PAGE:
- Biblical Allusion in The Grapes of Wrath A popular literary technique that can be found in a number of literary works is the biblical allusion. John Steinbeck perfects this technique in his novel The Grapes of Wrath by introducing a character who is symbolic of Jesus Christ. This character, Jim Casy, not only shares initials with this biblical figure, but he also grows thoughout the novel as a speaker, a mediator, an organizer, and, most remarkably, a martyr. At the advent of the novel, Jim Casy is quick to protest that he is no longer a preacher. Nevertheless, evidence of his innate speaking ability is brought forth when he explains his thoughts and ideas to Tom. For example, Casy re... [tags: The Grapes of Wrath John Steinbeck]
432 words (1.2 pages)
- The Powerful Images of The Grapes of Wrath In the Grapes of Wrath Steinbeck has achieved an interesting effect by breaking the narrative at intervals with short, impressionistic passages recorded as though by a motion picture camera moving quickly from one scene to another and from one focus to another. The novel is a powerful indictment of our capitalistic economy and a sharp criticism of the southwestern farmer for his imprudence in the care of his land. The outstanding feature of the Grapes of Wrath is its photographically detailed, if occasionally sentimentalized description of the American farmers of the Dust Bowl in the midthirties of the twentieth century.... [tags: The Grapes of Wrath John Steinbeck]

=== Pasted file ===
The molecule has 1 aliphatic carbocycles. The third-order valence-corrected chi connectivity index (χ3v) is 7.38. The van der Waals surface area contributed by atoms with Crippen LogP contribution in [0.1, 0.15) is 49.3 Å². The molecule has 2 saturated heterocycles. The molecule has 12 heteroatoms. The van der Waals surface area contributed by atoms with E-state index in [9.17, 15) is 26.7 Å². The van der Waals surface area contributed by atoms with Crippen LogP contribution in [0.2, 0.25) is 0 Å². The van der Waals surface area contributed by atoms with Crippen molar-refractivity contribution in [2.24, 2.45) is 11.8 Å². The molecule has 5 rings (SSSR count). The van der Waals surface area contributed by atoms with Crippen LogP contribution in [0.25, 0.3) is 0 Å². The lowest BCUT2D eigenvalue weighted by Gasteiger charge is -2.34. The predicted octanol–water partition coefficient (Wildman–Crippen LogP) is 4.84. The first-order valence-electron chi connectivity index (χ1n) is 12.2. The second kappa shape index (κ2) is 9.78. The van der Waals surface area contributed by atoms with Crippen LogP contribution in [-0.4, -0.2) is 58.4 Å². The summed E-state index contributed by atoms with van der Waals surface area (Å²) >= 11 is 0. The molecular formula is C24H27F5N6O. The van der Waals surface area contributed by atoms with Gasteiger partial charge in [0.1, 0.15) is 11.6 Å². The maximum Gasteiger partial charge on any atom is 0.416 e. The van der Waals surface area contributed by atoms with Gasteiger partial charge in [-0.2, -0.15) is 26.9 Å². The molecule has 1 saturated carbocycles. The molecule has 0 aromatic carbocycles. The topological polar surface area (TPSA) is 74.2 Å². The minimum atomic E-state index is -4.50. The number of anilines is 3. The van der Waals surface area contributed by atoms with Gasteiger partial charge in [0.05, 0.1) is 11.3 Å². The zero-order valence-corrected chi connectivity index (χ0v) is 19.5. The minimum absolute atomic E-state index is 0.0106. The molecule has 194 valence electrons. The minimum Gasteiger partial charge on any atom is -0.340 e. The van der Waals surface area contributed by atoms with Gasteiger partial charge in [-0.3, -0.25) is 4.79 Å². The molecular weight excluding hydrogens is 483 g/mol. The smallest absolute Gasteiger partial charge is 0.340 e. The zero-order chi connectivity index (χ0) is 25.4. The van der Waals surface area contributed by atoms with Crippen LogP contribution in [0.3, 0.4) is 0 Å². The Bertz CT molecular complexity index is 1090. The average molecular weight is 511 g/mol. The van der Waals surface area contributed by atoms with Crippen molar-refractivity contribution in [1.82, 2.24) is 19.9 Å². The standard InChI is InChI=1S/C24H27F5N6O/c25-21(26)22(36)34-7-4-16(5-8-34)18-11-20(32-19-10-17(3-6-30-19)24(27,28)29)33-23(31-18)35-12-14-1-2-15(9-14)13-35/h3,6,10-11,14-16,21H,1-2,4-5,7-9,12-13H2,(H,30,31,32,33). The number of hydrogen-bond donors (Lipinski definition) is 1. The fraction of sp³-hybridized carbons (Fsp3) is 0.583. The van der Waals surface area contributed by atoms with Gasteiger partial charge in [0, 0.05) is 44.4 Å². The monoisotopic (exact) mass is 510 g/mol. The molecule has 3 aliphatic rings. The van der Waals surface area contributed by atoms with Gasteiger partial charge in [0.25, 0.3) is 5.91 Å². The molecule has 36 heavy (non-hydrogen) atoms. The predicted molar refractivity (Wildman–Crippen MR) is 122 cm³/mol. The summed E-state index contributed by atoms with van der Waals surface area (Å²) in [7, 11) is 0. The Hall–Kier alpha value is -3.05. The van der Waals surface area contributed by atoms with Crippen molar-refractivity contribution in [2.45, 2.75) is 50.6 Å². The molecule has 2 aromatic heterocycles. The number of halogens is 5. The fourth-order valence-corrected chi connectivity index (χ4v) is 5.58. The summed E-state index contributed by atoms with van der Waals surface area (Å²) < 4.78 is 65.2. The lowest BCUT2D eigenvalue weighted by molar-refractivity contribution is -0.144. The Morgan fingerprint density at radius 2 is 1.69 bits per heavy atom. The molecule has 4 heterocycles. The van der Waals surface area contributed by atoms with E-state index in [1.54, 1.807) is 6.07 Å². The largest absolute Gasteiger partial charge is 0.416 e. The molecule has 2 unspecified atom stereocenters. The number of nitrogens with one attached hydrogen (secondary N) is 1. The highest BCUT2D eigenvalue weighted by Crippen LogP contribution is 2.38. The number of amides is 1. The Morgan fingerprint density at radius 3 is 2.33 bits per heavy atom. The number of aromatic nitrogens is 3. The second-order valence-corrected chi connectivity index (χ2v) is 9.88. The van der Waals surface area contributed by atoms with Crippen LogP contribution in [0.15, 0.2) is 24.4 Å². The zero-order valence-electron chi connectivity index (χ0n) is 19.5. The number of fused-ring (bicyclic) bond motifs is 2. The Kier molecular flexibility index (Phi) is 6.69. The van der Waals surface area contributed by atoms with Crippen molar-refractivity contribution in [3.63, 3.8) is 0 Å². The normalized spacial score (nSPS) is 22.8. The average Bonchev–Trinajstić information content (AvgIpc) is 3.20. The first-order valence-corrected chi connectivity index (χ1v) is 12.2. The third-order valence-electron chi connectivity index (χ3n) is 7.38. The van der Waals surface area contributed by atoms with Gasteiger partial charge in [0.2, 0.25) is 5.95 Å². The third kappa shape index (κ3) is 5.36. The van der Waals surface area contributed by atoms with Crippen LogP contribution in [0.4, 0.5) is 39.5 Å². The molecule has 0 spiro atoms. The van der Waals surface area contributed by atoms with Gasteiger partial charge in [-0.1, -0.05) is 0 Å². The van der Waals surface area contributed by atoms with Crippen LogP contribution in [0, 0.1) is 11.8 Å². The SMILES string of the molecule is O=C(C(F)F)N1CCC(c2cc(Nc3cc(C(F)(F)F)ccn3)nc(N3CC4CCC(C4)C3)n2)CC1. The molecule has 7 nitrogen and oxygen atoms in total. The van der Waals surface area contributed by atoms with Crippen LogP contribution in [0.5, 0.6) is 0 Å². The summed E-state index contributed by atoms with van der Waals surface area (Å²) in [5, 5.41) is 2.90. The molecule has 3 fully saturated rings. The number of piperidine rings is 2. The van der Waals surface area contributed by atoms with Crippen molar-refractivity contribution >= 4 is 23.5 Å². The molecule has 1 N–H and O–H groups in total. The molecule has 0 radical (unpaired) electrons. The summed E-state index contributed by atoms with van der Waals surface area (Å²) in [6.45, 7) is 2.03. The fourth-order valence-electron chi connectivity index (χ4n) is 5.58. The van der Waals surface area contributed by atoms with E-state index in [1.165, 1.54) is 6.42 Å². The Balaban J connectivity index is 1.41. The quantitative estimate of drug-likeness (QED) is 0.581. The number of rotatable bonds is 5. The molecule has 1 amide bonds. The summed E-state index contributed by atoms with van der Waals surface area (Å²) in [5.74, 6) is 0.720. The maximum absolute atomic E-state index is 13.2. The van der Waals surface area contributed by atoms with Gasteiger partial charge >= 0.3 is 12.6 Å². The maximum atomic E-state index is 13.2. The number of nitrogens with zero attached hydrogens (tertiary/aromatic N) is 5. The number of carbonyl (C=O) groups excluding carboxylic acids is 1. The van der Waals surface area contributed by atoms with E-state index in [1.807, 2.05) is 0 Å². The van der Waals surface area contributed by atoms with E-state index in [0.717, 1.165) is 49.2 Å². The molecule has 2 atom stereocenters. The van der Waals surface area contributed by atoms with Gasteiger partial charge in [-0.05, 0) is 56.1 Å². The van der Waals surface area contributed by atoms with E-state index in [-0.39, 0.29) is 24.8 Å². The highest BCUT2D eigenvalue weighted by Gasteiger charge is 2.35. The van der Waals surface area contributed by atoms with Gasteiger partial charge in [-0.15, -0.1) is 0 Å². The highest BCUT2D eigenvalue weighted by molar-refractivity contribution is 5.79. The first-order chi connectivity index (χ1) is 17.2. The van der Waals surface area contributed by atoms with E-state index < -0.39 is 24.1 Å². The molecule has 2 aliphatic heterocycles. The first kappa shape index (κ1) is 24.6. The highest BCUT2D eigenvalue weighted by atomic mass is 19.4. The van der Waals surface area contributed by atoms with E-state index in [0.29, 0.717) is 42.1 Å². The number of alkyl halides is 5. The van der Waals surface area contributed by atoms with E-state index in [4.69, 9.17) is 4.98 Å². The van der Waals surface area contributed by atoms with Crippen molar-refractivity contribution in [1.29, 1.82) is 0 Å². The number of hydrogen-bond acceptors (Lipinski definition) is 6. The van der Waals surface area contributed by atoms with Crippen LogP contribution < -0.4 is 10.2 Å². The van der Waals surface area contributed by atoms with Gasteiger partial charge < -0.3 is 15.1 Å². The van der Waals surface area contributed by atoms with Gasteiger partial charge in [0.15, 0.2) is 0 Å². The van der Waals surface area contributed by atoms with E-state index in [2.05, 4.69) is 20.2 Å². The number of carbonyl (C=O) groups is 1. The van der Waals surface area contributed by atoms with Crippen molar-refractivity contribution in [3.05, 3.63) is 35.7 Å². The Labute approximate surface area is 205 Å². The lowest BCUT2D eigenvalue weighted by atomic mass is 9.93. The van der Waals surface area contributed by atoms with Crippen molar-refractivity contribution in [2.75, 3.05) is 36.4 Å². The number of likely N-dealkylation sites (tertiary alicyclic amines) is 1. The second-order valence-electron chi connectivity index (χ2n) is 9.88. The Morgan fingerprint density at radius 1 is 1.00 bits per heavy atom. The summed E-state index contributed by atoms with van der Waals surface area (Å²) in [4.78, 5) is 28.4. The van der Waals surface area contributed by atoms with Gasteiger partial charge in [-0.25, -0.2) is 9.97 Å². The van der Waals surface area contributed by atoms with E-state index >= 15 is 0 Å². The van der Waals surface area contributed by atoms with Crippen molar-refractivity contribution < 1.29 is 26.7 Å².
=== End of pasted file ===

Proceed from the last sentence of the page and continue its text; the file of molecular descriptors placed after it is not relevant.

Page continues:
999 words (2.9 pages)
- Steinbeck's Faulty Logic in The Grapes of Wrath John Steinbeck's The Grapes of Wrath chronicles the destruction and chaos of the lives of the dust bowl victims and their families. The classic novel works on two levels. On the one hand, it is the story of a family, how it reacts, and how it is unsettled by a serious problem threatening to overwhelm it. On the other hand, the story is an appeal to political leaders that when the common working-class is put upon too harshly, they will revolt. In this aspect it is a social study which argues for a utopia-like society where the powerful owners of the means of production will be replaced by a more communal and egalitarian community l... [tags: The Grapes of Wrath John Steinbeck]
1058 words (3 pages)
- The Power of Religion in John Steinbeck's The Grapes of Wrath John Steinbeck's epic novel, The Grapes of Wrath, chronicles the struggles of the Joads as they join the thousands of fellow "Okies" in a mass migration westward. The Joads reluctantly leave behind their Oklahoma farm in search of work and food in California. While Steinbeck writes profoundly and emotionally about the political problems of the Great Depression, his characters also show evidence of a deep concern with spirituality. When they feel hopeless and are uncertain about their immediate future, their concentration on religion dwindles.... [tags: The Grapes of Wrath John Steinbeck]
2419 words (6.9 pages)
Steinbeck effectively exposes man's preoccupation with failure not just in the novel, but in the world as well. He uses Al as a vehicle for this common human characteristic by showing that the fear of failing to meet one's own expectations will motivate one to succeed. Because the combination of fear and failure makes such a powerful motivator, Steinbeck creates an enthralling theme throughout
The Grapes of Wrath that forces man to examine one's self and realize that one is always afraid of failing, no matter how confident and bold a facade one presents to the world.
1.) Steinbeck. The Grapes of Wrath. New York: Penguin Books, 1992.